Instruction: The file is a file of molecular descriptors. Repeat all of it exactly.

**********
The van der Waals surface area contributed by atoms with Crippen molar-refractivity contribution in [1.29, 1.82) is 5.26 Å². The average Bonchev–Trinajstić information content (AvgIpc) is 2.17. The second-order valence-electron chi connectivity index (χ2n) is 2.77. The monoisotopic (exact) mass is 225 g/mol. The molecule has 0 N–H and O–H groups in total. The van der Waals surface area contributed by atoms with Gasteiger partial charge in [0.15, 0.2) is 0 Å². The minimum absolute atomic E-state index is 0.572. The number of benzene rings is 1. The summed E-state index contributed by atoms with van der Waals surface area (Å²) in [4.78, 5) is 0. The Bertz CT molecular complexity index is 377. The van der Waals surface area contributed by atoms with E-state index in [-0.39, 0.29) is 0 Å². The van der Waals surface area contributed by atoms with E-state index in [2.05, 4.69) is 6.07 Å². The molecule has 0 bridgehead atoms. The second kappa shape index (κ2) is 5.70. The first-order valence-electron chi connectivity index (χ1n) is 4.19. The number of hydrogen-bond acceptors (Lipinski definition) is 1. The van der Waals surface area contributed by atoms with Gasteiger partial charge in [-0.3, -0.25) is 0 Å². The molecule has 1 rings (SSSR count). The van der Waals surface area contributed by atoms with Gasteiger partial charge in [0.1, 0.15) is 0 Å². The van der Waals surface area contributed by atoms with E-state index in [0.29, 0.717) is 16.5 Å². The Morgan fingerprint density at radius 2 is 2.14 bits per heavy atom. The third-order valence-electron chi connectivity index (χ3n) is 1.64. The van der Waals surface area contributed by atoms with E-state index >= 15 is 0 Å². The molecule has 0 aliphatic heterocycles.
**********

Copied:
The van der Waals surface area contributed by atoms with Crippen molar-refractivity contribution in [1.29, 1.82) is 5.26 Å². The average Bonchev–Trinajstić information content (AvgIpc) is 2.17. The second-order valence-electron chi connectivity index (χ2n) is 2.77. The monoisotopic (exact) mass is 225 g/mol. The molecule has 0 N–H and O–H groups in total. The van der Waals surface area contributed by atoms with Gasteiger partial charge in [0.15, 0.2) is 0 Å². The minimum absolute atomic E-state index is 0.572. The number of benzene rings is 1. The summed E-state index contributed by atoms with van der Waals surface area (Å²) in [4.78, 5) is 0. The Bertz CT molecular complexity index is 377. The van der Waals surface area contributed by atoms with E-state index in [-0.39, 0.29) is 0 Å². The van der Waals surface area contributed by atoms with E-state index in [2.05, 4.69) is 6.07 Å². The molecule has 0 bridgehead atoms. The second kappa shape index (κ2) is 5.70. The first-order valence-electron chi connectivity index (χ1n) is 4.19. The number of hydrogen-bond acceptors (Lipinski definition) is 1. The van der Waals surface area contributed by atoms with Gasteiger partial charge in [-0.3, -0.25) is 0 Å². The molecule has 1 rings (SSSR count). The van der Waals surface area contributed by atoms with Gasteiger partial charge in [0.1, 0.15) is 0 Å². The van der Waals surface area contributed by atoms with E-state index in [0.29, 0.717) is 16.5 Å². The Morgan fingerprint density at radius 2 is 2.14 bits per heavy atom. The third-order valence-electron chi connectivity index (χ3n) is 1.64. The van der Waals surface area contributed by atoms with E-state index >= 15 is 0 Å². The molecule has 0 aliphatic heterocycles.